Unraveling the value mystique

Updated: 2012-09-28 10:29

By Shen Lei (China Daily)

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Changing consumer outlook may prompt foreign brands to re-evaluate their strategies

On Sept 1, Estee Lauder Shanghai reduced the prices of its Clinique's four-star products in China. Following the announcement, prices of the 125 ml Clinique Dramatically Different Moisturizing Lotion declined by 26 percent to 340 yuan ($53.97, 41.56 euros) from 460 yuan, while the 50 ml Moisture Surge Intense was nearly 31 percent cheaper at 340 yuan from the 490 yuan earlier.

The price cut was indeed surprising as the company had increased the prices of most of its products in overseas markets by 5-25 percent on Aug 1. The price reduction in the Chinese market was contrary to the existing norm of companies pricing imported cosmetic products in the Chinese market at least 10 percent higher every year.

Not surprisingly the move received widespread attention with some customers indicating that they would now prefer to purchase Estee Lauder products in China rather than abroad.

For Estee Lauder, the price cuts were done more with a view to narrow the price gap between China and other markets, as well as to encourage local consumption and enhance market competitiveness.

Commodity prices are often determined by cost and corporate pricing strategy. First of all, the price must cover the cost of raw materials, processing, sales channels, marketing, tariffs and taxes. Then based on its competitor's pricing strategies and consumers' purchasing habits, the company decides if its pricing strategy is oriented to cost, demand or competition.

In China, relatively high marketing and distribution costs are racking up the prices of foreign cosmetic products. In the absence of strong Chinese competitors, many foreign brands normally adopt a "high quality, high price" strategy based on customer perceptions. This is also the main reason why foreign brands are more expensive in China.

In China, consumption of highly priced foreign brands is considered a symbol of social status and lifestyle, and an indicator of individual wealth. Thus big discounts are common in overseas markets, but rare in China. Some brands even have a fixed quota of price increases every year to maintain their high-end image.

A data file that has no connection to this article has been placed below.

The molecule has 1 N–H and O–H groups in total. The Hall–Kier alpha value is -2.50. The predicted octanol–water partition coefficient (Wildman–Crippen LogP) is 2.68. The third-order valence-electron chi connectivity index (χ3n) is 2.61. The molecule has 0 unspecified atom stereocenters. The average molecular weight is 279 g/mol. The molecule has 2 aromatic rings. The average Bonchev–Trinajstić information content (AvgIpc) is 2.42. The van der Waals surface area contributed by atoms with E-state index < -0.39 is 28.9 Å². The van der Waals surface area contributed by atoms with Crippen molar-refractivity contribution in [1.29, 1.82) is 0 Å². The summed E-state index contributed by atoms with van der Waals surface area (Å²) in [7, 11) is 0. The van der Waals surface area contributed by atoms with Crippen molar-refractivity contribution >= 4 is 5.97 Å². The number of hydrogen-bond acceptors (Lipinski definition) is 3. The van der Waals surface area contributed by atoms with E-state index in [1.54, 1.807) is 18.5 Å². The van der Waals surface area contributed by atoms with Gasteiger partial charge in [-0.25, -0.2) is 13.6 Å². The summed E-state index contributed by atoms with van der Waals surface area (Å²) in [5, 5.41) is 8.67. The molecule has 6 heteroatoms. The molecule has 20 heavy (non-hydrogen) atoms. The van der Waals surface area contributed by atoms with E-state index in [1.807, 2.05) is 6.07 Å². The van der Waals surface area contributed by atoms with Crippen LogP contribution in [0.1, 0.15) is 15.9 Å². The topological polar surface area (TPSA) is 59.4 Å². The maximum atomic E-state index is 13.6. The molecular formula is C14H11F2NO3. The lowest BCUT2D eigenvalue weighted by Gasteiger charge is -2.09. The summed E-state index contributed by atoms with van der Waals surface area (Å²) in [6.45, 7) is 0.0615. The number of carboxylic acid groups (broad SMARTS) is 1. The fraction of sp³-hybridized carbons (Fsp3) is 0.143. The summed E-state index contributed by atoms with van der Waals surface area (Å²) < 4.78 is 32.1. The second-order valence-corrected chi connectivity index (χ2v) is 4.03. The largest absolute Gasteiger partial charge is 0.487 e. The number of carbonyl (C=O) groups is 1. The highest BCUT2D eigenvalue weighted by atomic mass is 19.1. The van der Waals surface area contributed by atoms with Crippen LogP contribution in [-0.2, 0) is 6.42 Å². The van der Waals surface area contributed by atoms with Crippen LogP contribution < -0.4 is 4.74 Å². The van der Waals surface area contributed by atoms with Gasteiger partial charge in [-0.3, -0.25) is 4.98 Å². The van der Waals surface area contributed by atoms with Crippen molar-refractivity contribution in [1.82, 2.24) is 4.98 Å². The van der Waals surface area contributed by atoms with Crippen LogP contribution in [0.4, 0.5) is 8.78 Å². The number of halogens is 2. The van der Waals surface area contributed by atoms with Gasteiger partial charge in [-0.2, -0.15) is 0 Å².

While the difference in costs and tariff is the normal base for companies to fix prices, they may also consider the same based on consumer opinion.

According to discriminative pricing theory, companies can use differential pricing to maximize its profits if they satisfy the following criteria:

Consumers do not know that they are being treated differently when buying a product or in other words, the so-called "back to back" purchase.

Consumers are aware of the discriminative pricing, but commodities cannot be transferred between different consumer groups, or the costs for transfer are too high.

However, the rapid development of the Internet has minimized the cost of information transfer to essentially zero, and educated consumers are quick to get the prices around the globe. The growth of e-commerce such as B2C and C2C has enabled transfer of commodities at low costs between different consumer groups.

There can be endless debate on whether the price difference is primarily caused by foreign brands or China's tax system.

Due to the appreciation of the yuan, discounts and promotions announced by companies in overseas markets, domestic price increases, higher per capita income in China, and frequent people exchanges between nations, and the pricing differences between domestic and overseas markets has made overseas purchasing into a big industry. Outbound shopping tourism is also on the rise. Shopping malls in the US, Europe and Japan are now swarmed with Chinese shoppers.

Statistics show that in 2011, the outbound consumption of high-end merchandise by mainland travelers reached $46 billion (35.5 billion euros), far exceeding the total amount of spending in the domestic market. The disadvantages brought by this situation such as decrease in taxes has drawn the attention of the Chinese government.

This has also posed a big challenge for foreign brands in terms of internal management, including operating costs and performance evaluation.

Take Estee Lauder for example. Although more Chinese are buying its products, its business in China is under considerable pressure. If it cannot create enough differences in services between different regions, narrowing the price difference is perhaps a good choice.

The pursuit of fairness, equality and freedom is deeply rooted in human nature. Big price differences between different regions will inevitably lead to consumer dissatisfaction and resistance. Some Chinese consumers have started to complain about the discriminative prices of foreign milk powder, cosmetics and healthcare products.

In the first half of this year, the total number of China's cosmetics imports fell by 13 percent from the same period last year, while overall imports declined by 14 percent.

The earth is flattening, and foreign brands should also re-examine their implementation of differential pricing, and make a change.

The author is a researcher at the China Europe International Business School in Shanghai. The views expressed here are not necessarily those of China Daily.

(China Daily 09/28/2012 page7)